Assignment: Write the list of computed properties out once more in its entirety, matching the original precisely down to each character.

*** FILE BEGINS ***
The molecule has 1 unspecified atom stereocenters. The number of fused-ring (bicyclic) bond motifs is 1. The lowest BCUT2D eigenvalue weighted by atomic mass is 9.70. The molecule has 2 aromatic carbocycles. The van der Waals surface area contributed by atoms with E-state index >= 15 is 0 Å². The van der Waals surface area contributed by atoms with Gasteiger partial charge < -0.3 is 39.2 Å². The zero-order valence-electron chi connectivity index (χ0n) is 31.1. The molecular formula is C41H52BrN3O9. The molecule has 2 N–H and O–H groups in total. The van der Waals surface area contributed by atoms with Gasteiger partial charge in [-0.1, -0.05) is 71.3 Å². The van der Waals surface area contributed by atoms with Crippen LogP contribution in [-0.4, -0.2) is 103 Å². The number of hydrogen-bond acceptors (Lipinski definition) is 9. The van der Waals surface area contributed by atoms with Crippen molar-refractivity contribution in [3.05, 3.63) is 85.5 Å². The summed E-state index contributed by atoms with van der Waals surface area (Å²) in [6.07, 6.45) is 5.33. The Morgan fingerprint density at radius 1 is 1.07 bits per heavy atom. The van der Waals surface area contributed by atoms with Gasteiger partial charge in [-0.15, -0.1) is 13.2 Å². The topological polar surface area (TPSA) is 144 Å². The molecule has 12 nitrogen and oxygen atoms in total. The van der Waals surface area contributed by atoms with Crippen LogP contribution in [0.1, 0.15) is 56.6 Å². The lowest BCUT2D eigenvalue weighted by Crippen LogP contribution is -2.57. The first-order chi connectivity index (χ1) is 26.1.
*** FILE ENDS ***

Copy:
The molecule has 1 unspecified atom stereocenters. The number of fused-ring (bicyclic) bond motifs is 1. The lowest BCUT2D eigenvalue weighted by atomic mass is 9.70. The molecule has 2 aromatic carbocycles. The van der Waals surface area contributed by atoms with E-state index >= 15 is 0 Å². The van der Waals surface area contributed by atoms with Gasteiger partial charge < -0.3 is 39.2 Å². The zero-order valence-electron chi connectivity index (χ0n) is 31.1. The molecular formula is C41H52BrN3O9. The molecule has 2 N–H and O–H groups in total. The van der Waals surface area contributed by atoms with Gasteiger partial charge in [-0.1, -0.05) is 71.3 Å². The van der Waals surface area contributed by atoms with Crippen LogP contribution in [-0.4, -0.2) is 103 Å². The number of hydrogen-bond acceptors (Lipinski definition) is 9. The van der Waals surface area contributed by atoms with Crippen molar-refractivity contribution in [3.05, 3.63) is 85.5 Å². The summed E-state index contributed by atoms with van der Waals surface area (Å²) in [6.07, 6.45) is 5.33. The Morgan fingerprint density at radius 1 is 1.07 bits per heavy atom. The van der Waals surface area contributed by atoms with Gasteiger partial charge in [-0.15, -0.1) is 13.2 Å². The topological polar surface area (TPSA) is 144 Å². The molecule has 12 nitrogen and oxygen atoms in total. The van der Waals surface area contributed by atoms with Crippen LogP contribution in [0.1, 0.15) is 56.6 Å². The lowest BCUT2D eigenvalue weighted by Crippen LogP contribution is -2.57. The first-order chi connectivity index (χ1) is 26.1.